Since I love most everything by John Krakauer, I knew I wanted to read Where Men Win Glory: The Odyssey of Pat Tillman. It’s been on my Amazon wish list awhile, and when I finally got it, it was already out in paperback. Turns out this was great because a few things happened since the book was first published in early 2009 and Krakauer was able to add some snippets in and fill out the story even more.
After just the first five pages I was already sad and depressed. War really sucks. However, I tend to live in my own little world and go about my day, so I felt a bit out of the loop when it came to some of the aspects of the war(s). Krakauer alternates telling us about Pat Tillman with telling us about Afghan history and the war. It would’ve been easy to just think of Tillman as your typical football jock, a rough-and-tough meathead. But Tillman was the opposite. Sure, he was strong and fast and could tackle like any other NFL defensive player, but he also read the classics, wrote in a journal, cried when he was overwhelmed and hiked alone so he could think. For him, football wasn’t about the money (i.e. he turned down a $9 million deal from the Rams and continued to play for Arizona for $500,000), it was about the challenge. He didn’t enlist after 9-11 just to go “shoot ‘em up.” He believed it was his duty. And then when he got to boot camp and was surrounded by a bunch of immature babies, he questioned his decision. When he felt the war in Iraq was illegal (he enlisted to fight in Afghanistan, not Iraq), he thought about quitting. And if he wasn’t so strong willed and committed, maybe he would’ve quit. But he made a deal, and he wasn’t going to break it. He was honorable. His journal entries were amazing and really let you see inside the man he was. He was a true hero, and it’s insulting and criminal the way the Army and the government disgraced him and his family.
I know politics is all about the spin. And I fully learned through Where Men Win Glory just how much spin there is. I work in the media, so I understand, too, what it means to market something. And, sure, it makes sense that a government may have to market a war. I just didn’t realize to what extent the wars in Iraq and Afghanistan were marketed. They actually have their own marketing departments; people paid to spin the bad news into good, or if there is no good, do their best to cover up the bad. To use the “rescue” of Jessica Lynch as a means to cover up the fact that the first dozen or so deaths of the war were actually deaths by friendly fire? That takes some serious spin. To burn the uniform of Pat Tillman and force his comrades to lie to the Tillman family (and so many other bad, bad things) as a means to cover up his death by friendly fire? To make his mom fight the government for three years just to get the truth? I have no words; it’s just so sad.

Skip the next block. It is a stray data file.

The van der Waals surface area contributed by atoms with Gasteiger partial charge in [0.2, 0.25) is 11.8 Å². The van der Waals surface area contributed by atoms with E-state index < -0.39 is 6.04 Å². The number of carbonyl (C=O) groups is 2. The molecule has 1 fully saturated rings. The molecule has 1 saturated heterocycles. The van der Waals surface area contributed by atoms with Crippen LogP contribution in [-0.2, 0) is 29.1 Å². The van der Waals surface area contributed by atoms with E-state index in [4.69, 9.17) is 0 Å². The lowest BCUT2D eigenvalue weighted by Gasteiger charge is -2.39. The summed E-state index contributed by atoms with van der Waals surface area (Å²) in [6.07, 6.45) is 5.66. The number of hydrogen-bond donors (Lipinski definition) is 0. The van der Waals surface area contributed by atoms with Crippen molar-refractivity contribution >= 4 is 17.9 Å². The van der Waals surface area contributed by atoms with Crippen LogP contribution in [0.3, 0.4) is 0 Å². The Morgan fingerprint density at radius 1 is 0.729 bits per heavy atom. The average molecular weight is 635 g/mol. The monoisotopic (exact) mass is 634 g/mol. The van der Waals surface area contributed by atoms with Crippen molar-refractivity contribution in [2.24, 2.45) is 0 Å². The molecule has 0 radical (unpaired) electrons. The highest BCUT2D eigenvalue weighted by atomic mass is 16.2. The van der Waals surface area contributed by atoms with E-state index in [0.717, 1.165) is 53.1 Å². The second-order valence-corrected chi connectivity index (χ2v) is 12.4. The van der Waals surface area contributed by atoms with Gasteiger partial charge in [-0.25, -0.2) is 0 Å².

And this whole friendly fire thing? I had no idea how common it was. I knew it happened, but I had this weird notion that it only happened in some confusing ground battle, where amongst all the ruckus, it’s hard to see who’s the enemy and who isn’t. Well, we don't really fight wars like that anymore, do we? It seems friendly fire really happens because these kids are inexperienced, have never shot weapons before, aren’t trained to use radios properly and everything just becomes a big hot mess. All the kids get on the radio at the same time, jam the frequencies and the necessary messages aren’t relayed, so our jets never learn that those tanks they’re dropping bombs on are actually American soldiers. Are you kidding me? Or, the mixed messages from the top commanders - who aren't on the ground themselves - are forced upon lieutenants who, while they disagree, must follow orders and people end up getting hurt. I understand there will be casualties of war, and I understand mistakes will happen and people will die, but after reading this book, I wonder if we’re even learning from our mistakes? Things don’t seem to be getting better.
The book was eye opening and informative. I learned a lot about the war that I think I either glazed over previously or just didn’t know about. Or, I heard the first spinned account of some story (Jessica Lynch) and then when the truth came out, I never heard the less-publicized follow up. And while the war part of the book was most definitely interesting to read, I truly loved learning about Pat Tillman and his strong and charming family. His strength, his truth, his beliefs were heart warming and inspirational and I’m glad I got to know more about him.